At Wednesday's hearing of the New Jersey College Affordability Study Commission, a representative from the state Council of County Colleges and several county college presidents put forth ideas including exploring eligibility expansion for NJ STARS, the New Jersey Student Tuition Assistance Reward Scholarship.

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NJ STARS offers up to five semesters of tuition for high school students ranked in the top 15 percent of their class. Fees and books are not included. The scholarship was designed to allow students to accumulate credits that can be transferred to a four-year college, making that second institute of higher learning less expensive because students wouldn't have to complete the full four years there.

"I am acutely aware that the community college proposal will cost some additional state funds to implement," said Jon Larson, president of Ocean County College. "Specifically, about $2.5 million to expand the STARS program from the top 15 percent to the top 20 percent of the junior/senior class rank, and about $7.5 million to expand this program to the top 25 percent of high school graduates."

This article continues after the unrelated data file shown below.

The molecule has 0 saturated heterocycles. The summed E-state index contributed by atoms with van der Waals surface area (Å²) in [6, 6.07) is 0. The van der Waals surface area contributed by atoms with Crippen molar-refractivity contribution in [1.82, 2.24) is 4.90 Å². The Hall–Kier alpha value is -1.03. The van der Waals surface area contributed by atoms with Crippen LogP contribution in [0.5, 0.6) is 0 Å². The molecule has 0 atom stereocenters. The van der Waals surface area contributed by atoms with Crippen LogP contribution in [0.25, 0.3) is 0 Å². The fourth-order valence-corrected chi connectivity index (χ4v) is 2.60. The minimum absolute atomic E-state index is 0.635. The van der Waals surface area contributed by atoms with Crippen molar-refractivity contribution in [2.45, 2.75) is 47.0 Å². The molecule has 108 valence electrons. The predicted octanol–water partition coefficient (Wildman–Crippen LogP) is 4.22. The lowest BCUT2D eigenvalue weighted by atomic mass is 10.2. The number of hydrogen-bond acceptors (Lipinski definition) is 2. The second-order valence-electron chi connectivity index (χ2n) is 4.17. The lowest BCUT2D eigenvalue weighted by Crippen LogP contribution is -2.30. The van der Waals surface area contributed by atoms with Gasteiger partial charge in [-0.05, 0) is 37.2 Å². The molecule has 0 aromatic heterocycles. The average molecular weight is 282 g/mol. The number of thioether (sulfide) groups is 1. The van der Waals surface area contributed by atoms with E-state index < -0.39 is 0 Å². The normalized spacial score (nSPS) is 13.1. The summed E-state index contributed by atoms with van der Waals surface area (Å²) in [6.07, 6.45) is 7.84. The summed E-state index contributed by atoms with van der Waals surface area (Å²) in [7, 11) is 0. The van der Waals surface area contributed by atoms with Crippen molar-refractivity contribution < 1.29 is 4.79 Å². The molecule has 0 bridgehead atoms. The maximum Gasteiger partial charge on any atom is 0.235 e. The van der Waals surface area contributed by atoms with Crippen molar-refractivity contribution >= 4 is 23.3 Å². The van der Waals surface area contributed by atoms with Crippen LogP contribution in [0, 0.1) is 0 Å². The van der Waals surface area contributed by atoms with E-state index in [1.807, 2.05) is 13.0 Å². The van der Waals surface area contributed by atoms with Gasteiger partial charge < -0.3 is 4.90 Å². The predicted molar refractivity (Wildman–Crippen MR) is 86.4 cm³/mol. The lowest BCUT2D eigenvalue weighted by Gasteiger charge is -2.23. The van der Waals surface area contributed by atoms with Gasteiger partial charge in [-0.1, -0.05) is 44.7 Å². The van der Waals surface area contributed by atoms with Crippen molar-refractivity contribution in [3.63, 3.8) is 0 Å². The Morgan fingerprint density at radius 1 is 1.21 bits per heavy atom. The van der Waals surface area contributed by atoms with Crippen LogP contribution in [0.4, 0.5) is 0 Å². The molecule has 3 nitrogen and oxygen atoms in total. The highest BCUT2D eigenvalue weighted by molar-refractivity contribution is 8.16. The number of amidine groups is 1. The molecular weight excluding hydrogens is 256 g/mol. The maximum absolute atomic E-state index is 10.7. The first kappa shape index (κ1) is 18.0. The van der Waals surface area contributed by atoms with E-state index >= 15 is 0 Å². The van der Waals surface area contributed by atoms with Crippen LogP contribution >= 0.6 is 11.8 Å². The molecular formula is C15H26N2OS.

Either choice would be great in a state like New Jersey that has a budget of well over $30 billion, Larson said.

"It's hard to imagine any other program with such a far-reaching impact for so little cost," he said.

The NJ STARS program is important, said commission chairman Frederick Keating. He said it helps retain New Jersey talent and gives that talent an opportunity to get an affordable education, which strengthens the state even more.

"We know as community college leaders that students who come to New Jersey's community colleges tend to stay and work and contribute to New Jersey's economy, ultimately," said Linda Lam, vice president of the Council of County Colleges.

According to the website College Tuition Compare, the average cost of tuition and fees at New Jersey's four-year public colleges for 2015 is $18,043 per year. The same website shows tuition and fees cost $11,427 just five years ago.

Numbers from the Statistic Brain Research Institute show that:

  • 60 percent of students take out a loan for college;
  • The average college loan debt per student is $30,000;
  • 12.25 million students take out college loans annually;
  • There is $1.1 trillion in outstanding college loan debt in the U.S.

Polling for the Progressive Change Institute, by GBA Strategies, indicates likely 2016 presidential race voters support the federal government helping states achieve debt-free college by a margin of 71 to 19 percent.